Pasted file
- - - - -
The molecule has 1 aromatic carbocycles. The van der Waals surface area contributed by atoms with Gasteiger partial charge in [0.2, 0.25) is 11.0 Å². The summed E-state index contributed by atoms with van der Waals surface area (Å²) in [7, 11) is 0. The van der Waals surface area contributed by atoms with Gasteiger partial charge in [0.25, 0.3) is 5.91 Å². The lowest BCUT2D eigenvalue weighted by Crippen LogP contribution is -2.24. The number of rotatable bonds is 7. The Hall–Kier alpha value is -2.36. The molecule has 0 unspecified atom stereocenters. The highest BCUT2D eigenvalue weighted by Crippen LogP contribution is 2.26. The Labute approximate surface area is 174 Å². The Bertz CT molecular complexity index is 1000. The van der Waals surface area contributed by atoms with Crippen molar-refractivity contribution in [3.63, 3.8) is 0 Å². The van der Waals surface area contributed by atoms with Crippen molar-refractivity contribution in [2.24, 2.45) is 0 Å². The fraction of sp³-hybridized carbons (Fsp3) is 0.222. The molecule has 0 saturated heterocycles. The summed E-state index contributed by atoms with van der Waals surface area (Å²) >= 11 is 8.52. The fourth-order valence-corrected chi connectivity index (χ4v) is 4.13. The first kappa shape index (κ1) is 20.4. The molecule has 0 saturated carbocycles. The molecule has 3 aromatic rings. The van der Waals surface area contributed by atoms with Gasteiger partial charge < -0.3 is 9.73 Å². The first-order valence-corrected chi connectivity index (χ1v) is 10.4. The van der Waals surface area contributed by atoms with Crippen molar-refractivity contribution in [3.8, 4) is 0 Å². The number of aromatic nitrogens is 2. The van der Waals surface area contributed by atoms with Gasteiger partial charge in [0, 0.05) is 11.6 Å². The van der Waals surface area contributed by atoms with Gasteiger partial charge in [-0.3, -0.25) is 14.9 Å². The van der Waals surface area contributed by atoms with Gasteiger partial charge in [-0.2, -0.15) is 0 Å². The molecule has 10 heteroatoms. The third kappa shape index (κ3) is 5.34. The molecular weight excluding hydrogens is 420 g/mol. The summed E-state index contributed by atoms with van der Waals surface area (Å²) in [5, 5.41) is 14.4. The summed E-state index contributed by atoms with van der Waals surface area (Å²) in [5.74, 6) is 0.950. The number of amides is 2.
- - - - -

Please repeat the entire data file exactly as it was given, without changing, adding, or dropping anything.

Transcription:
The molecule has 1 aromatic carbocycles. The van der Waals surface area contributed by atoms with Gasteiger partial charge in [0.2, 0.25) is 11.0 Å². The summed E-state index contributed by atoms with van der Waals surface area (Å²) in [7, 11) is 0. The van der Waals surface area contributed by atoms with Gasteiger partial charge in [0.25, 0.3) is 5.91 Å². The lowest BCUT2D eigenvalue weighted by Crippen LogP contribution is -2.24. The number of rotatable bonds is 7. The Hall–Kier alpha value is -2.36. The molecule has 0 unspecified atom stereocenters. The highest BCUT2D eigenvalue weighted by Crippen LogP contribution is 2.26. The Labute approximate surface area is 174 Å². The Bertz CT molecular complexity index is 1000. The van der Waals surface area contributed by atoms with Crippen molar-refractivity contribution in [3.63, 3.8) is 0 Å². The van der Waals surface area contributed by atoms with Crippen molar-refractivity contribution in [2.24, 2.45) is 0 Å². The fraction of sp³-hybridized carbons (Fsp3) is 0.222. The molecule has 0 saturated heterocycles. The summed E-state index contributed by atoms with van der Waals surface area (Å²) >= 11 is 8.52. The fourth-order valence-corrected chi connectivity index (χ4v) is 4.13. The first kappa shape index (κ1) is 20.4. The molecule has 0 saturated carbocycles. The molecule has 3 aromatic rings. The van der Waals surface area contributed by atoms with Gasteiger partial charge < -0.3 is 9.73 Å². The first-order valence-corrected chi connectivity index (χ1v) is 10.4. The van der Waals surface area contributed by atoms with Crippen molar-refractivity contribution in [3.8, 4) is 0 Å². The number of aromatic nitrogens is 2. The van der Waals surface area contributed by atoms with Gasteiger partial charge in [0, 0.05) is 11.6 Å². The van der Waals surface area contributed by atoms with Gasteiger partial charge in [-0.3, -0.25) is 14.9 Å². The van der Waals surface area contributed by atoms with Gasteiger partial charge in [-0.2, -0.15) is 0 Å². The molecule has 10 heteroatoms. The third kappa shape index (κ3) is 5.34. The molecular weight excluding hydrogens is 420 g/mol. The summed E-state index contributed by atoms with van der Waals surface area (Å²) in [5, 5.41) is 14.4. The summed E-state index contributed by atoms with van der Waals surface area (Å²) in [5.74, 6) is 0.950. The number of amides is 2.